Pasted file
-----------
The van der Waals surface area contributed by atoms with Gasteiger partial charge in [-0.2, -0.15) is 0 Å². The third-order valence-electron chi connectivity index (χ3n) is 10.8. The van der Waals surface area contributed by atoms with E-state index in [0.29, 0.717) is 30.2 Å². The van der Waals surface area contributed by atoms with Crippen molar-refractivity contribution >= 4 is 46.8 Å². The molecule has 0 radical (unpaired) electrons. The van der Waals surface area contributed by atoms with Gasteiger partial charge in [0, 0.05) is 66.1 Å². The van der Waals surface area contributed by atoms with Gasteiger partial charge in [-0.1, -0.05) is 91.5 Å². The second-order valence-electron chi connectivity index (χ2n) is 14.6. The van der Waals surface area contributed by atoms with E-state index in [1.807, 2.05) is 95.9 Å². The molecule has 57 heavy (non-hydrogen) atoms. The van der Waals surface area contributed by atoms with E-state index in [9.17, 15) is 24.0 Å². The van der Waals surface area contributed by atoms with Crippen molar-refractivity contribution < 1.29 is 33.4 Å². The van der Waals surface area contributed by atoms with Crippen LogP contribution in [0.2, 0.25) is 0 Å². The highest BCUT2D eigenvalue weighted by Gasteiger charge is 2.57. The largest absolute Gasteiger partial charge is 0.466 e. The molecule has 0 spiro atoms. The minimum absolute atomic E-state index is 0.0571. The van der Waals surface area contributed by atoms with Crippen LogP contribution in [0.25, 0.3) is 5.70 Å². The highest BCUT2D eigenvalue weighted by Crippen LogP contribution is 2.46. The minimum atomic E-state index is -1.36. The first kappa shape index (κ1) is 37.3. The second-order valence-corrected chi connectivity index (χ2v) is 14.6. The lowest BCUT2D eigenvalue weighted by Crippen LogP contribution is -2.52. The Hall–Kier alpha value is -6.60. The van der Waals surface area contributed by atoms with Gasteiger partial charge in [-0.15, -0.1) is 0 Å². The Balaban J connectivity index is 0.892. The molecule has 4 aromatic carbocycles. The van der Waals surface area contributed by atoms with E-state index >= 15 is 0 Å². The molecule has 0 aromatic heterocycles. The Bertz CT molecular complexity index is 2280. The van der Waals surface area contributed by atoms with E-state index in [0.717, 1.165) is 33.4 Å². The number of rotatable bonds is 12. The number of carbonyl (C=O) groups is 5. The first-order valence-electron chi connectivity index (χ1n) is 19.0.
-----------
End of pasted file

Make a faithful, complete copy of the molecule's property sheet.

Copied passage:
The van der Waals surface area contributed by atoms with Gasteiger partial charge in [-0.2, -0.15) is 0 Å². The third-order valence-electron chi connectivity index (χ3n) is 10.8. The van der Waals surface area contributed by atoms with E-state index in [0.29, 0.717) is 30.2 Å². The van der Waals surface area contributed by atoms with Crippen molar-refractivity contribution >= 4 is 46.8 Å². The molecule has 0 radical (unpaired) electrons. The van der Waals surface area contributed by atoms with Gasteiger partial charge in [0, 0.05) is 66.1 Å². The van der Waals surface area contributed by atoms with Gasteiger partial charge in [-0.1, -0.05) is 91.5 Å². The second-order valence-electron chi connectivity index (χ2n) is 14.6. The van der Waals surface area contributed by atoms with E-state index in [1.807, 2.05) is 95.9 Å². The molecule has 57 heavy (non-hydrogen) atoms. The van der Waals surface area contributed by atoms with E-state index in [9.17, 15) is 24.0 Å². The van der Waals surface area contributed by atoms with Crippen molar-refractivity contribution < 1.29 is 33.4 Å². The van der Waals surface area contributed by atoms with Crippen LogP contribution in [0.2, 0.25) is 0 Å². The highest BCUT2D eigenvalue weighted by Gasteiger charge is 2.57. The largest absolute Gasteiger partial charge is 0.466 e. The molecule has 0 spiro atoms. The minimum absolute atomic E-state index is 0.0571. The van der Waals surface area contributed by atoms with Crippen LogP contribution in [0.25, 0.3) is 5.70 Å². The highest BCUT2D eigenvalue weighted by Crippen LogP contribution is 2.46. The minimum atomic E-state index is -1.36. The first kappa shape index (κ1) is 37.3. The second-order valence-corrected chi connectivity index (χ2v) is 14.6. The lowest BCUT2D eigenvalue weighted by Crippen LogP contribution is -2.52. The Hall–Kier alpha value is -6.60. The van der Waals surface area contributed by atoms with Gasteiger partial charge in [-0.15, -0.1) is 0 Å². The Balaban J connectivity index is 0.892. The molecule has 4 aromatic carbocycles. The van der Waals surface area contributed by atoms with E-state index >= 15 is 0 Å². The molecule has 0 aromatic heterocycles. The Bertz CT molecular complexity index is 2280. The van der Waals surface area contributed by atoms with E-state index in [0.717, 1.165) is 33.4 Å². The number of rotatable bonds is 12. The number of carbonyl (C=O) groups is 5. The first-order valence-electron chi connectivity index (χ1n) is 19.0.